2243. Whether they have made a consummation according to the cry of it which is come unto Me, and if not I will know. That this signifies whether evil has arrived at its height, is evident from the signification of a "cry," as being falsity (explained just above, n. 2240). As there said (near the end) there are two kinds of falsity, namely, the falsity which is from evil, and the falsity which produces evil. The falsity which is from evil is all that which a man thinks when he is in evil, namely, all that favors his evil; as for example, when he is in adultery, that which he then thinks about adultery: that it is allowable, that it is becoming, that it is the delight of life, that the procreation of offspring is thereby promoted, and so on; all these thoughts being falsities from evil.
 But the falsity which produces evil takes place when from his religious belief a man conceives some principle, and consequently believes that it is good or holy, when yet in itself it is evil. For example, he who believes from his religion that there is some man who can save, and therefore worships and adores him, does evil from that falsity; and the same is true in regard to any other religious belief which in itself is false. As therefore falsity is from evil, and falsity produces evil, the expression "cry" is here used, signifying, as a kind of general expression, that which it involves, namely, evil; as is also evident from its being said, "whether they have made a consummation according to the cry of it which is come unto Me;" where "its cry" is put in the singular number, and "they have made a consummation," in the plural.
 What a "consummation" is, was shown in volume 1 (n. 1857); and what a consummation is further, may be comprehended from the churches. The Most Ancient Church, which was called "Man," was the most celestial of all. This in process of time so far degenerated from the good of love, that at length nothing celestial remained, and then was its consummation, which is described by the state of those just before the flood.
 The Ancient Church (which was after the flood and was called "Noah," and was less celestial) also in course of time so departed from the good of charity, that nothing of charity remained, for it was turned partly into magic, partly into idolatry, and partly into a kind of dogmatic system separate from charity; and then was its consummation.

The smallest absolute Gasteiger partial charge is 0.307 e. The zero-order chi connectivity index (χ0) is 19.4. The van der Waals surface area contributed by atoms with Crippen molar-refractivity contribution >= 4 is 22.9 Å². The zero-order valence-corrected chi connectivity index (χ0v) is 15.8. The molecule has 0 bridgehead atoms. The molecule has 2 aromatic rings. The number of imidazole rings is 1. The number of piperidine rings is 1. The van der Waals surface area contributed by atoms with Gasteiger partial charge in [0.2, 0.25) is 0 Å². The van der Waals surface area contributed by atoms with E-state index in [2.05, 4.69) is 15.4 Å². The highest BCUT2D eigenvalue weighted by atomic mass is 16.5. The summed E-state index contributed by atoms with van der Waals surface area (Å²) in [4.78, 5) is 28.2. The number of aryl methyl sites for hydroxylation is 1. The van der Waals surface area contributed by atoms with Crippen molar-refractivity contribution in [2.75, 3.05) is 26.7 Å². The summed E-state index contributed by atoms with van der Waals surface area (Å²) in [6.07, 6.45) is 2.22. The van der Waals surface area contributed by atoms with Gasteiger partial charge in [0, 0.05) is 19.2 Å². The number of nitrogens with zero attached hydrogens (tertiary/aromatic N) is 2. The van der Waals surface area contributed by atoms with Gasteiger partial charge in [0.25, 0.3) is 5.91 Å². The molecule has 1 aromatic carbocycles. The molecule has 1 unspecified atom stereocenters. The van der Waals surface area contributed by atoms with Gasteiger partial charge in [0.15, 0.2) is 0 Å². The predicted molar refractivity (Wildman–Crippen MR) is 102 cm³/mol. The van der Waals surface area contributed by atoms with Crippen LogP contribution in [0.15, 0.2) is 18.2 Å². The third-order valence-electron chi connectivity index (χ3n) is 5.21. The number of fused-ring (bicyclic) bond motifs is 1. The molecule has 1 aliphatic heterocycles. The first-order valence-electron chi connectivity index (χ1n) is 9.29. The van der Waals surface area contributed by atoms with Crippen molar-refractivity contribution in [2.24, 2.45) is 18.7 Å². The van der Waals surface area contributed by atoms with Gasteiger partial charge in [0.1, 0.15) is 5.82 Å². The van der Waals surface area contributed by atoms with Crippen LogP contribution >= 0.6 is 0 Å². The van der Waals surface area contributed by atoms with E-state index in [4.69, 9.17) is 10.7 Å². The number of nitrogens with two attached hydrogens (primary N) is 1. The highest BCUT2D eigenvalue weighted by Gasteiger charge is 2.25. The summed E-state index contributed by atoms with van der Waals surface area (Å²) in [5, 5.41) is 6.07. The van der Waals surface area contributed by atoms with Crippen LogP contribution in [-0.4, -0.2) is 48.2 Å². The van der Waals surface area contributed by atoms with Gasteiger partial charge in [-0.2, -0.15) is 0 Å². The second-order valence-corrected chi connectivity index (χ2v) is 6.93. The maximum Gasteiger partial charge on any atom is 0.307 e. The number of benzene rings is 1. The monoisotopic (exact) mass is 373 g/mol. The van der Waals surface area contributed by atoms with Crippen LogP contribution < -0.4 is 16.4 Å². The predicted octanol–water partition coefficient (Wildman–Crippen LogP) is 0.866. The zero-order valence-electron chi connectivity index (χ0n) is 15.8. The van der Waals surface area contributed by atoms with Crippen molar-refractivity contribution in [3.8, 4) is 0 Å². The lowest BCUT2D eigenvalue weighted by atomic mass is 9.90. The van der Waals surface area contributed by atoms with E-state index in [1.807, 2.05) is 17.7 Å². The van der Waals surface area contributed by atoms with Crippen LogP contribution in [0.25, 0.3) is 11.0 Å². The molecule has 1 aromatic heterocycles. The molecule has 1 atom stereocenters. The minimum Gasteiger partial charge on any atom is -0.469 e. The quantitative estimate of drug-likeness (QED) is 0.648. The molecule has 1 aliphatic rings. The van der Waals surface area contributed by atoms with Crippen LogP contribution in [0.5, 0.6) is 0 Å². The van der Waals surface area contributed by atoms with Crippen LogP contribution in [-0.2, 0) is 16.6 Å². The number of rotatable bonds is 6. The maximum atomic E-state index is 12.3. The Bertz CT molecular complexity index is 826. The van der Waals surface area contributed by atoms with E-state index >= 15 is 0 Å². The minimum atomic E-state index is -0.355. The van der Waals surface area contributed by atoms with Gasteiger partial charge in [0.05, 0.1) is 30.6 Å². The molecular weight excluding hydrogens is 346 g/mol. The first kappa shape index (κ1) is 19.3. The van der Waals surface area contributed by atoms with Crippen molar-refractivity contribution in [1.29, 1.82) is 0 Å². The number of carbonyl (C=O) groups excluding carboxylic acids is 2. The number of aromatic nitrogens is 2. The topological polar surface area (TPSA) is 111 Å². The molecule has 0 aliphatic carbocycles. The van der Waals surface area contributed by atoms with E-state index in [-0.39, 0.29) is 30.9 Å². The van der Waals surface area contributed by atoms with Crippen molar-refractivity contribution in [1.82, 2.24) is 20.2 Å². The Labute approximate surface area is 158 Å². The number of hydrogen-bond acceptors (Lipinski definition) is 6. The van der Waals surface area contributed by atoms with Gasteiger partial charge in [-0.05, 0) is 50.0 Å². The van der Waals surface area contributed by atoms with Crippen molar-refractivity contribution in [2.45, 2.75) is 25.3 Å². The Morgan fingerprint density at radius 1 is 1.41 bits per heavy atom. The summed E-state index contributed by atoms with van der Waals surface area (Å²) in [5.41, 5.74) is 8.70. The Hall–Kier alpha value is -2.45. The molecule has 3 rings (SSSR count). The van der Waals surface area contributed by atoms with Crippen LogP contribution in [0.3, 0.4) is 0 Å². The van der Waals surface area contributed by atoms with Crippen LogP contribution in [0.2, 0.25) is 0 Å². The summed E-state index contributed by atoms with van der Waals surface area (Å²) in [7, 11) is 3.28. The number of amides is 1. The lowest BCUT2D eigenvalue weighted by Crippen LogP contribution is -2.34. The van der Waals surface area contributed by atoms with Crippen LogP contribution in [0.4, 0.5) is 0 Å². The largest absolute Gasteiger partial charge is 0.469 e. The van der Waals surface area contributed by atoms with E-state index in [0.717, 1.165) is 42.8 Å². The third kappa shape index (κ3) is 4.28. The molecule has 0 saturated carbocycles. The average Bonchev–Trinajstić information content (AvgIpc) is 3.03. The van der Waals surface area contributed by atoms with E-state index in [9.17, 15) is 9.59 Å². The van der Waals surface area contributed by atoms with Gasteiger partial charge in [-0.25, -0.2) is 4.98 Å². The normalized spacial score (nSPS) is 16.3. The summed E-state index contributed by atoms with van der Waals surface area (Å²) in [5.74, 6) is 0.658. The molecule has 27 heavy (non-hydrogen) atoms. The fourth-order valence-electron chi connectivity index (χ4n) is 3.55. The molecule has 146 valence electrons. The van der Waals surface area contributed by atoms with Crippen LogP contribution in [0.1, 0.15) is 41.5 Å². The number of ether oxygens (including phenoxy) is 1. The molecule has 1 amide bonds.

Another church succeeded, called the Hebrew Church, which was still less celestial and spiritual, placing somewhat of holy worship in external rites. This in course of time was distorted in various ways, and that external worship was turned into idolatry; and then was its consummation.
 A fourth church was then restored among the posterity of Jacob, which had nothing celestial and spiritual, but only a representative of it; and therefore that church was a church representative of celestial and spiritual things, inasmuch as they did not know what their rites represented and signified; but it was instituted in order that there might still be some connection between man and heaven, such as there is between the representatives of good and truth, and good and truth themselves. This church at length so fell away into falsities and evils that every rite became idolatrous; and then was its consummation. Therefore, after the churches had thus successively declined-when in the last one the connection between the human race and heaven was altogether broken, insomuch that the human race would have perished because there was no church by which there could be a connection and a bond (see n. 468, 637, 931, 2054).
 The Lord then came into the world, and by the unition of the Divine Essence with the Human Essence in Himself, conjoined heaven with earth, and at the same time He set up again a new church, called the Christian Church, which at first was in the good of faith, and its members lived in charity with one another as brethren. But in process of time this church has departed in diverse ways, and at the present day has become such that its members do not even know that the fundamental of faith is love to the Lord and charity toward the neighbor; and although they say from doctrine that the Lord is the Saviour of the human race, that they are to rise again after death, and that there is a heaven and a hell, yet few believe it. As this church has become such, its consummation is not far off.
 All this shows what "consummation" is, namely, that it is when evil has come to its height. The case is similar in particular, that is, with every man; but how the case is with consummation as regards each person in particular, will of the Lord's Divine mercy be told in what follows. Consummation is treated of in the Word in various places, and the state which precedes is described by "vastation" and "desolation," which is followed by "visitation."